I am Josep from Spain and I am the new owner of a Jaguar XJS HE v12 TWR w Lucas.
I bought the car a month ago, after 10 years totally stopped.
After changing all the filters and oils I have managed to start the car.
The car starts correctly but a lot of petrol comes out of the exhaust lines.
I have been reading the forum for a few days now, making checks that have been discussed in the past:
Changed the plugs
Put 9v on each injector listening to the noise.
Communicate the injection ramp sensor to see if it was the error.
Check if there is no fuel in the vacuum hoses
After doing these checks, I have seen that with the ignition open and the engine stopped, I have 12v in all the injectors of the Bank B, on the other hand, in the bank A there is no current.
The reason why petrol comes out of the exhaust I understand is because the injectors on bank B are always open.
Could it be that I have a short circuit in bank B, because if the injectors are at 9v, I don’t think it is normal to have current with the contact open, and even less so at 12v.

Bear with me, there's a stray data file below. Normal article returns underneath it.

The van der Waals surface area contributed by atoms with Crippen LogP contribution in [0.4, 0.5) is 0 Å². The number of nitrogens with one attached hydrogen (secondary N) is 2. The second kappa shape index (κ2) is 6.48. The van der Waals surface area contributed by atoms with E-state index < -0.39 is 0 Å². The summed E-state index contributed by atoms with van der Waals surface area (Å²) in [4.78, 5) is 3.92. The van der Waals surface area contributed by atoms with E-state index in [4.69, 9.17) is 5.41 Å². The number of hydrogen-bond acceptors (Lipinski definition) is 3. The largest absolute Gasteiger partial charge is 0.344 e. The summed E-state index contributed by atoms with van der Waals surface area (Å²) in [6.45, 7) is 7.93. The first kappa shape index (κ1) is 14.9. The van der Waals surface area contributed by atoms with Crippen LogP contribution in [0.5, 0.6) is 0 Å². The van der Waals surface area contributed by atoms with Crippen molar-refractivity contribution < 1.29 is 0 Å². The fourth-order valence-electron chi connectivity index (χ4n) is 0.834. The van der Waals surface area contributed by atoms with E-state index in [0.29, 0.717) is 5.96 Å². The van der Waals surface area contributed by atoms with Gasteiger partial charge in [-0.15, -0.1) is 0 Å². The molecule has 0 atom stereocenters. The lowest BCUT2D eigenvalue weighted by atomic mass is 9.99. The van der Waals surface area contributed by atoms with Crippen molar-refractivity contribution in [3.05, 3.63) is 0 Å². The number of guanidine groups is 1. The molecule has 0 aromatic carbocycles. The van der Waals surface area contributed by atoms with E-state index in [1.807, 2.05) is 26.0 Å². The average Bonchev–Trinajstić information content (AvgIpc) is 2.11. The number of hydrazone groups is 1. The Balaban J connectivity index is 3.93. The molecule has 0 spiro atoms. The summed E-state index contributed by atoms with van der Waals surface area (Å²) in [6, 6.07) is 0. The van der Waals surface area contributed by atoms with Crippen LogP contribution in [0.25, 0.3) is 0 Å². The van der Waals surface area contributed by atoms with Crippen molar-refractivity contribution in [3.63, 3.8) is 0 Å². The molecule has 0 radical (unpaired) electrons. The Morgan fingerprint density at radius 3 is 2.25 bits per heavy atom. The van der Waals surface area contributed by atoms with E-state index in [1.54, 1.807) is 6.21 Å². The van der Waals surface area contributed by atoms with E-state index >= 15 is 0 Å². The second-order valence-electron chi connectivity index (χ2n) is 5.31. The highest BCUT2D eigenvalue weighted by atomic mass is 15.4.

If so, where can I start? I have disassembled the a/c compressor to see the wires better but I don’t see anything strange.
(Author of the Book, former owner of an '83 XJ-S H.E.)
First, you should check the coolant temperature sensor for the EFI system. If like a regular Digital P, it’ll be in the left side thermostat housing, pointing straight up, and has the same type connector as the injectors. Also, check the connector; sometimes it’s the connector itself causing trouble.
However, being a TWR, you might not have a regular Digital P EFI system. It’d be helpful for diagnosis if you could report on your EFI system, possibly by just snapping a pic of the ECU in the trunk, preferably showing part numbers.
The circuits for the injectors are pretty simple. There is 12V applied to all injectors, easy to check with ignition on. The injectors are fired by completing the circuit to ground through the ECU in the trunk. There is a resistor pack near the right side headlight bucket that limits the current through the injectors (lest they burn slap up!). Note that the wiring groups the injectors in four groups of three. Within the ECU those groups are merged into two groups of six, each group being one entire bank.